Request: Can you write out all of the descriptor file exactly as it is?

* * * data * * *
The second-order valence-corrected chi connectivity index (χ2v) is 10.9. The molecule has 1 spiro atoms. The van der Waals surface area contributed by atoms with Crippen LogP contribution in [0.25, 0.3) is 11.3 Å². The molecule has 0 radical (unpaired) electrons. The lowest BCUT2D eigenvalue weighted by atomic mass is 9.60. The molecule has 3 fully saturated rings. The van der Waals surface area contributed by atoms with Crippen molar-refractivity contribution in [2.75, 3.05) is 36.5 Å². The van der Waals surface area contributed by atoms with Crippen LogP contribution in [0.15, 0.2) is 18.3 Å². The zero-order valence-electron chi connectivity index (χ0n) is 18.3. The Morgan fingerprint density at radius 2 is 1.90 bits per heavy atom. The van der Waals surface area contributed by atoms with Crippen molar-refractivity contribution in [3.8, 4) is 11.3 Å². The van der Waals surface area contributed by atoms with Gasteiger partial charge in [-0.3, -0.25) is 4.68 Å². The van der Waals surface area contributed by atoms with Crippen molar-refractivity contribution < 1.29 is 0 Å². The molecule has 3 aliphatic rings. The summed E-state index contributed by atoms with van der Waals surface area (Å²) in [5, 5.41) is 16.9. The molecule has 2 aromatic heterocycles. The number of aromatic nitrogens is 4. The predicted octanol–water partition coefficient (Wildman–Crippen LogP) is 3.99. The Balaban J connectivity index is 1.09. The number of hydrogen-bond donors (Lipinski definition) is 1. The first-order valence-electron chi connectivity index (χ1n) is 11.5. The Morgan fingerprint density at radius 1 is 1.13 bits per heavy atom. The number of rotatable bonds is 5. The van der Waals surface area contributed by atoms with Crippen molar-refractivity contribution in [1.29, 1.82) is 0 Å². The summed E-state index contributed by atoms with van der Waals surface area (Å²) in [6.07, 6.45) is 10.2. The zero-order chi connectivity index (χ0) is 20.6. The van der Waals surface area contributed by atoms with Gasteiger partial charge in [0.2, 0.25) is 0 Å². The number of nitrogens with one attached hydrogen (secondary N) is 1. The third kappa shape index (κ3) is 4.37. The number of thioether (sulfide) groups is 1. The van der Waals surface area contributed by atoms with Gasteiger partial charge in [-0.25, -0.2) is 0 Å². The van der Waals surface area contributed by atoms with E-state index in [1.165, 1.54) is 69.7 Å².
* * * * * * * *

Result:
The second-order valence-corrected chi connectivity index (χ2v) is 10.9. The molecule has 1 spiro atoms. The van der Waals surface area contributed by atoms with Crippen LogP contribution in [0.25, 0.3) is 11.3 Å². The molecule has 0 radical (unpaired) electrons. The lowest BCUT2D eigenvalue weighted by atomic mass is 9.60. The molecule has 3 fully saturated rings. The van der Waals surface area contributed by atoms with Crippen molar-refractivity contribution in [2.75, 3.05) is 36.5 Å². The van der Waals surface area contributed by atoms with Crippen LogP contribution in [0.15, 0.2) is 18.3 Å². The zero-order valence-electron chi connectivity index (χ0n) is 18.3. The Morgan fingerprint density at radius 2 is 1.90 bits per heavy atom. The van der Waals surface area contributed by atoms with Crippen molar-refractivity contribution in [3.8, 4) is 11.3 Å². The van der Waals surface area contributed by atoms with Gasteiger partial charge in [-0.3, -0.25) is 4.68 Å². The van der Waals surface area contributed by atoms with Crippen molar-refractivity contribution < 1.29 is 0 Å². The molecule has 3 aliphatic rings. The summed E-state index contributed by atoms with van der Waals surface area (Å²) in [5, 5.41) is 16.9. The molecule has 2 aromatic heterocycles. The number of aromatic nitrogens is 4. The predicted octanol–water partition coefficient (Wildman–Crippen LogP) is 3.99. The Balaban J connectivity index is 1.09. The number of hydrogen-bond donors (Lipinski definition) is 1. The first-order valence-electron chi connectivity index (χ1n) is 11.5. The Morgan fingerprint density at radius 1 is 1.13 bits per heavy atom. The number of rotatable bonds is 5. The van der Waals surface area contributed by atoms with Crippen molar-refractivity contribution in [1.29, 1.82) is 0 Å². The summed E-state index contributed by atoms with van der Waals surface area (Å²) in [6.07, 6.45) is 10.2. The zero-order chi connectivity index (χ0) is 20.6. The van der Waals surface area contributed by atoms with Gasteiger partial charge in [0.2, 0.25) is 0 Å². The number of nitrogens with one attached hydrogen (secondary N) is 1. The third kappa shape index (κ3) is 4.37. The number of thioether (sulfide) groups is 1. The van der Waals surface area contributed by atoms with Gasteiger partial charge in [-0.25, -0.2) is 0 Å². The van der Waals surface area contributed by atoms with E-state index in [1.165, 1.54) is 69.7 Å².